Quotes from the book Promise and Challenge: Catholic Women Reflect on Feminism, Complementarity and The Church – Chapter 1 Even our Feminism Must Be Service written by Helen M. Alvare, JD
Women never achieved in the worlds of work, politics, media, entertainment, and business the sort of humanizing, person-centered influence that some secular feminists claimed women would achieve.
That’s because when given the chance, rather than using feminine influence in the workplace to humanize it, they set out to prove they could be just as tough, ruthless, cutthroat and competitive as un-virtuous men. They had no faith that the gifts that are unique to womanhood have a power all their own to change things for the better for humanity.
But should the Church start down this path of integrating women into more fields of action, it will not only -according to its own theology-make God more visible in the world, but offer a revolutionary model for the world to follow. I won’t go into the details here, of course, but it is easy to imagine that such a commitment will require the Church-women and men together-to figure out how many women can answer their vocational calls to serve the Church while doing what women have continued to desire even over the last fifty years of feminism: assure themselves first that justice is being done at home, to their husbands and children.
I would like to think that first, the Church would need to stress the importance of how women prioritizing their family IS answering their vocation to serve the Church. How could nurturing the bodies, minds and spirits of the ones who make up the Body of Christ be anything but that? In fact, this hidden vocation in the home can potentially have just as, if not more, far reaching effect in service to the Church if we have eyes to see it. It may not give the immediate affirmation as having a paper published, or casting a vote on a Council, or giving legal advice to a board, but it is such a necessary and foundational service, that if the family falls, then everything falls. I would say we are in danger of that happening right now.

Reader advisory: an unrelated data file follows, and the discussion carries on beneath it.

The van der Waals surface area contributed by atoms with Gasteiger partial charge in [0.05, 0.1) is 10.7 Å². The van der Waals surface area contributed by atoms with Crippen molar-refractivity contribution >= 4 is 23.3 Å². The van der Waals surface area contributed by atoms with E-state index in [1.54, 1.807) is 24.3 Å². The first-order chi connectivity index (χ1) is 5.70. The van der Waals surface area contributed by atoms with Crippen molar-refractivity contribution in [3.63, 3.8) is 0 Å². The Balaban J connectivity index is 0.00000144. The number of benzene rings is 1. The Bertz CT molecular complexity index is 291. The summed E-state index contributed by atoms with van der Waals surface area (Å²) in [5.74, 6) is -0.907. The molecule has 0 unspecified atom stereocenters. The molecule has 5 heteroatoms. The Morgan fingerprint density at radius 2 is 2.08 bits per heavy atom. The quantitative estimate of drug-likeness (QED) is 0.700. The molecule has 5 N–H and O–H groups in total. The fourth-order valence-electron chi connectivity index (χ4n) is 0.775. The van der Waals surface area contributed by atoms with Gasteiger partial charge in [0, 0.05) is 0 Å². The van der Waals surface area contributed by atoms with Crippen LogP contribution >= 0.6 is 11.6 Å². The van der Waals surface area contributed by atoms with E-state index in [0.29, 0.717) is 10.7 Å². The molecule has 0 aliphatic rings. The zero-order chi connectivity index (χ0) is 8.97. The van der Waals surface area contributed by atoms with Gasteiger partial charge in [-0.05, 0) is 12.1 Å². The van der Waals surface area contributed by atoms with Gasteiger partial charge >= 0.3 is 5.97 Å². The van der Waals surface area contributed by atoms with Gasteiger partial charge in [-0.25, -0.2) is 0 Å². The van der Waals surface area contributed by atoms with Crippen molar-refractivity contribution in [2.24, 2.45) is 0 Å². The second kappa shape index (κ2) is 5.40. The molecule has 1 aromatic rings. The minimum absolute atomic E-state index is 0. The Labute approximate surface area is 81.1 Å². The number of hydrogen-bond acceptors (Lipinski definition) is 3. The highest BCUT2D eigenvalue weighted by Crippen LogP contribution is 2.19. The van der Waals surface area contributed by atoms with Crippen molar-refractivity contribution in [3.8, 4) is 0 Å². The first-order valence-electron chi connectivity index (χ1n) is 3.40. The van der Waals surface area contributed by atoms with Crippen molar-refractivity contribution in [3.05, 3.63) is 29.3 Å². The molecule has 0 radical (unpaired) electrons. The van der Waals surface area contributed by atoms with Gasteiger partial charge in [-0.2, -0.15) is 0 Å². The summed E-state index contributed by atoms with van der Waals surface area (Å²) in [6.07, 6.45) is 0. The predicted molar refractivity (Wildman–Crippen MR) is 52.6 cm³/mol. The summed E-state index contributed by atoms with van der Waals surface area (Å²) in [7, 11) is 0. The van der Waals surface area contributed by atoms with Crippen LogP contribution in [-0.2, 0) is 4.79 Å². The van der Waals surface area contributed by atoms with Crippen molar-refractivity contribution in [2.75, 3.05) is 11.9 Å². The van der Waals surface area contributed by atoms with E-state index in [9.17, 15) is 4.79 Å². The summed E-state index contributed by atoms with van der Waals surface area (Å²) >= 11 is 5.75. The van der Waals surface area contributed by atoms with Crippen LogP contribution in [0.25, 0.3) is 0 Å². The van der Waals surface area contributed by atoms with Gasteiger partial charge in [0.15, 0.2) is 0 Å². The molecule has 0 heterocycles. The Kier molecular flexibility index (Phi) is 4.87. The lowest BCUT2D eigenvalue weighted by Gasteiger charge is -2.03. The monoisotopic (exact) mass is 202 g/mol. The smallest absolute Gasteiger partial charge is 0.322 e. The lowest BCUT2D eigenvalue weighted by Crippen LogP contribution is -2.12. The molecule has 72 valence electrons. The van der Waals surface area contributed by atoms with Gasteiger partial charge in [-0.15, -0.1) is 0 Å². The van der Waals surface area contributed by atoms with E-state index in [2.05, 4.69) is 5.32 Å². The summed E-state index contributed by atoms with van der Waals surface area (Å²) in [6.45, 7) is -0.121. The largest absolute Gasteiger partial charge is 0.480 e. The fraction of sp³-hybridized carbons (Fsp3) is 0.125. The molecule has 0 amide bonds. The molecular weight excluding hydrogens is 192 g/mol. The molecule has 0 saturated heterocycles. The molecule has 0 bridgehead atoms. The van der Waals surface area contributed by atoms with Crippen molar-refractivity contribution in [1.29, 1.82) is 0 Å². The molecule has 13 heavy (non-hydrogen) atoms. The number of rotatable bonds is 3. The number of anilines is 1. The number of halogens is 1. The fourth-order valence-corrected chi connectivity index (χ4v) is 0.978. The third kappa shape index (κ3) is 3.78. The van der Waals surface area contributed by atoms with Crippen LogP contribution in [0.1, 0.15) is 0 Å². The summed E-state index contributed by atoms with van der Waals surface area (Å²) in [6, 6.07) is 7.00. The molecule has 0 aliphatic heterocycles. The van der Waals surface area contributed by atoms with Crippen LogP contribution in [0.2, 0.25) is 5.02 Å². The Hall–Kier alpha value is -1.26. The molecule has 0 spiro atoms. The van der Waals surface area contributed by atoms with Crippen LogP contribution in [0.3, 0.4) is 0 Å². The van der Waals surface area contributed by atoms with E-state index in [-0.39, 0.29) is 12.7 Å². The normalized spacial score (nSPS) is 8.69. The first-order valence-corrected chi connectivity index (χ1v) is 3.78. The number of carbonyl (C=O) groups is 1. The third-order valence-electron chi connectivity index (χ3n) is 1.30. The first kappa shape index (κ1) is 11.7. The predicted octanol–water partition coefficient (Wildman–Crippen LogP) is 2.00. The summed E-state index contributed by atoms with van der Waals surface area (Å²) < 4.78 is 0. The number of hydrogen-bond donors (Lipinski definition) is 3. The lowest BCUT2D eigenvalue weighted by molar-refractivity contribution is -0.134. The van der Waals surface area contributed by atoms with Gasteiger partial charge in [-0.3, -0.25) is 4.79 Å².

It is a good thing that more and more women are holding positions in the institutional Church as their voices should be expressed and heard, but for the individual woman she must get the message that her prioritization of the family, of which she is truly the heart, is invaluable all on it’s own. From there, if there are highly educated and qualified women who feel called by God to offer their service to the institutional Church at any level, then the Church, being an employer of these women, should take the lead in finding a way in which they can can serve but not to the detriment of their families.
If the Church can find an acceptable way to model this then perhaps the secular world would catch on as well. This is with the understanding that the message is made clear that this is not about finding a way that all married women with children should be coerced into the workforce because it’s been made easier or more possible but that for those who must work or those who have a secondary calling to their primary vocation of wife and mother, can contribute the talents and gifts she believes God is calling her to give.
Overall, the vocation of motherhood (and fatherhood) should be held up in the workplace and in the Church, as primary to all other work.